[tor-dev] Proposal 256: Key revocation for relays and authorities

Nick Mathewson nickm at torproject.org
Tue Oct 27 15:50:36 UTC 2015

Filename: 256-key-revocation.txt
Title: Key revocation for relays and authorities
Authors: Nick Mathewson
Created: 27 October 2015
Status: Open

1. Introduction

   This document examines the different kinds of long-lived public keys
   in Tor, and discusses a way to revoke each.

   The kind of keys at issue are:

      * Authority identity keys
      * Authority signing keys

      * OR identity keys (ed25519)
      * OR signing keys (ed25519)
      * OR identity keys (RSA)

   Additionally, we need to make sure that all other key types, if they
   are compromised, can be replaced or rendered unusable.

2. When to revoke keys

   Revoking keys should happen when the operator of an authority or
   relay believes that the key has been compromised, or has a
   significant risk of having been compromised.  In this proposal we
   deliberately leave this decision up to the authority/relay operators.

   (If a third party believes that a key has been compromised, they
   should attempt to get the key-issuing party to revoke their key.  If
   that can't be done, the uncompromised authorities should block the
   relay or de-list the authority in question.)

   Our key-generation code (for authorities and relays) should generate
   preemptive revocation documents at the same time it generates the
   original keys, so that operators can retain those documents in the
   event that access to the original keys is lost.  The operators should
   keep these revocation documents private and available enough so that
   they can issue the revocation if necessary, but nobody else can.

   Additionally, the key generation code should be able to generate
   retrospective revocation documents for existing keys and
   certificates.  (This approach can be more useful when a subkey is
   revoked, but the operator still has ready access to the issuing key.)

3. Authority keys

   Authority identity keys are the most important keys in Tor.  They are
   kept offline and encrypted.  They are used to sign authority signing
   keys, and for no other purpose.

   Authority signing keys are kept online.  They are authenticated by
   authority identity keys, and used to sign votes and consensus

   (For the rest of section 2, all keys mentioned will be authority keys.)

3.1. Revocation certificates for authorities

   We add the following extensions to authority key certificates (see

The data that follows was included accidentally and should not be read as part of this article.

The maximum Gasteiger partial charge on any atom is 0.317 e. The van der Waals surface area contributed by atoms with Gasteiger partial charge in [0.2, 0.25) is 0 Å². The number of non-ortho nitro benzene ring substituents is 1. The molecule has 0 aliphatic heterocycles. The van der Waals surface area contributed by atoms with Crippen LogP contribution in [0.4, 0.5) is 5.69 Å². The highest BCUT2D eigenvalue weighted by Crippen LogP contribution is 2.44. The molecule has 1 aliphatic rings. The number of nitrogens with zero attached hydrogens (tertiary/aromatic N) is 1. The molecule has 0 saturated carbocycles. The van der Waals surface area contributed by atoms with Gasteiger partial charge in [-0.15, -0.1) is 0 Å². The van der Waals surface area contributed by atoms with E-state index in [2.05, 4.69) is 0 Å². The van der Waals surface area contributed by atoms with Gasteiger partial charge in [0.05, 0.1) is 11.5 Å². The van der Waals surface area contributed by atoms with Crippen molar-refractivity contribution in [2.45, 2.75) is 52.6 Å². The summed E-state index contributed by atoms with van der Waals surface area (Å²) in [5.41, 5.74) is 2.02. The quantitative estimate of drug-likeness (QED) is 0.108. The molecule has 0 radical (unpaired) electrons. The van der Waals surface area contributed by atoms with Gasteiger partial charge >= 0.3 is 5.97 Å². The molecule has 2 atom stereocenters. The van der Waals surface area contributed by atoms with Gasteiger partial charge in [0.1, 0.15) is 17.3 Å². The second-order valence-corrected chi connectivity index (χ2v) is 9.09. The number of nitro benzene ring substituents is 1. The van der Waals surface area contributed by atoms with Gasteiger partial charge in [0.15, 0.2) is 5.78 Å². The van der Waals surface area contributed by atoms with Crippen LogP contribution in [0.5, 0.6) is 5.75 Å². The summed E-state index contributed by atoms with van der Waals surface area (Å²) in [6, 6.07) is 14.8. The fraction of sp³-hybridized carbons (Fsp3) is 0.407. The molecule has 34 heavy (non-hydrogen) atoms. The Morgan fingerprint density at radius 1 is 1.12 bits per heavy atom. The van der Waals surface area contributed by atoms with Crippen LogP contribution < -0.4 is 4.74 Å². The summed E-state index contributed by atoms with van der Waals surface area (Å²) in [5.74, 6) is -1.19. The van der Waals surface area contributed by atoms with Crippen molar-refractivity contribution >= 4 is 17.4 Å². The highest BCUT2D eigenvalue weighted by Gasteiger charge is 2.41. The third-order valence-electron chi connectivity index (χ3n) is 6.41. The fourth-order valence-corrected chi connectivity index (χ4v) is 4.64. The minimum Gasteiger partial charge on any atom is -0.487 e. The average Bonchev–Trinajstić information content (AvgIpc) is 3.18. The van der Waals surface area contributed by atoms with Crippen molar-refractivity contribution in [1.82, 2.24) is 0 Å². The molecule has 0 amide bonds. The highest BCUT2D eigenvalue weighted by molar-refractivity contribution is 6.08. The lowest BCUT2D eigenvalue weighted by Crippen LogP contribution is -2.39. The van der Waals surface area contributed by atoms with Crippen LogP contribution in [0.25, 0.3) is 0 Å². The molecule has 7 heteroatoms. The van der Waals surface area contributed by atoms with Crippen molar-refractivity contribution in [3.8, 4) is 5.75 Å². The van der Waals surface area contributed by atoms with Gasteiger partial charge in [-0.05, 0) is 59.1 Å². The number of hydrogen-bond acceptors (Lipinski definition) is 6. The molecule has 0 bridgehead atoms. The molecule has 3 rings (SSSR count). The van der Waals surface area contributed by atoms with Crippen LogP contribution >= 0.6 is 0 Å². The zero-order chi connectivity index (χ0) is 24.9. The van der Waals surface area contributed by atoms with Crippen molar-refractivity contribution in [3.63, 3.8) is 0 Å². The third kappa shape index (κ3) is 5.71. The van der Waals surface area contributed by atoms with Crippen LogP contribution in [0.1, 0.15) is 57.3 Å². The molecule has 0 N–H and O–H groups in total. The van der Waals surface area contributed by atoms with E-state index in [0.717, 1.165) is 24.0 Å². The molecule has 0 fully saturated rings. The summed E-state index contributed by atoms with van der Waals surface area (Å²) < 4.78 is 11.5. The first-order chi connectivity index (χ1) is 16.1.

dir-spec.txt section 3.1), for use in key revocation.

   "dir-key-revocation-type" SP "master" | "signing" NL

      Specifies which kind of revocation document this is.

      If dir-key-revocation is absent, this is not a revocation.

      [At most once]

   "dir-key-revocation-notes" SP (any non-NL text) NL

      An explanation of why the key was revoked.

      Must be absent unless dir-key-revocation-type is set.

      [Any number of times]

   "dir-key-revocation-signing-key-unusable" NL

      Present if the signing key in this document will not actually be
      used to sign votes and consensuses.

      [At most once]

   "dir-key-revoked-signing-key" SP DIGEST NL

      Fingerprints of signing keys being explicitly revoked by this
      certificate. (All keys published before this one are _implicitly_

      [Any number of times]

   "dir-key-revocation-published" SP YYYY-MM-DD SP HH:MM:SS NL

      The actual time when the revocation was generated. (Used since the
      'published' field in the certificate will lie; see below.)

      [at most once.]

3.2. Generating revocations

   Revocations for signing keys should be generated with:
     * A 'published' time immediately following the published date on
       the key that they are revoking.
     * An 'expires' time at least 48 hours after the expires date on
       the key that they are revoking, and at least one week in the

   (Note that this ensures as-correct-as-possible behavior for existing
   Tor clients and servers.  For Tor versions before 0.2.6, having a
   more recent published date than the older key will cause the revoked
   key certificate to be removed by trusted_dirs_remove_old_certs() if
   it is published at least 7 days in the past.  For Tor versions 0.2.6
   or later, the interval is reduced to 2 days.)

   If generating a signing key revocation ahead of time, the revocation
   document should include a dummy signing key, to be thrown away
   immediately after it is generated and used to make the revocation
   document.  The "dir-key-revocation-signing-key-unusable" element
   should be present.

   If generating a signing key revocation in response to an event,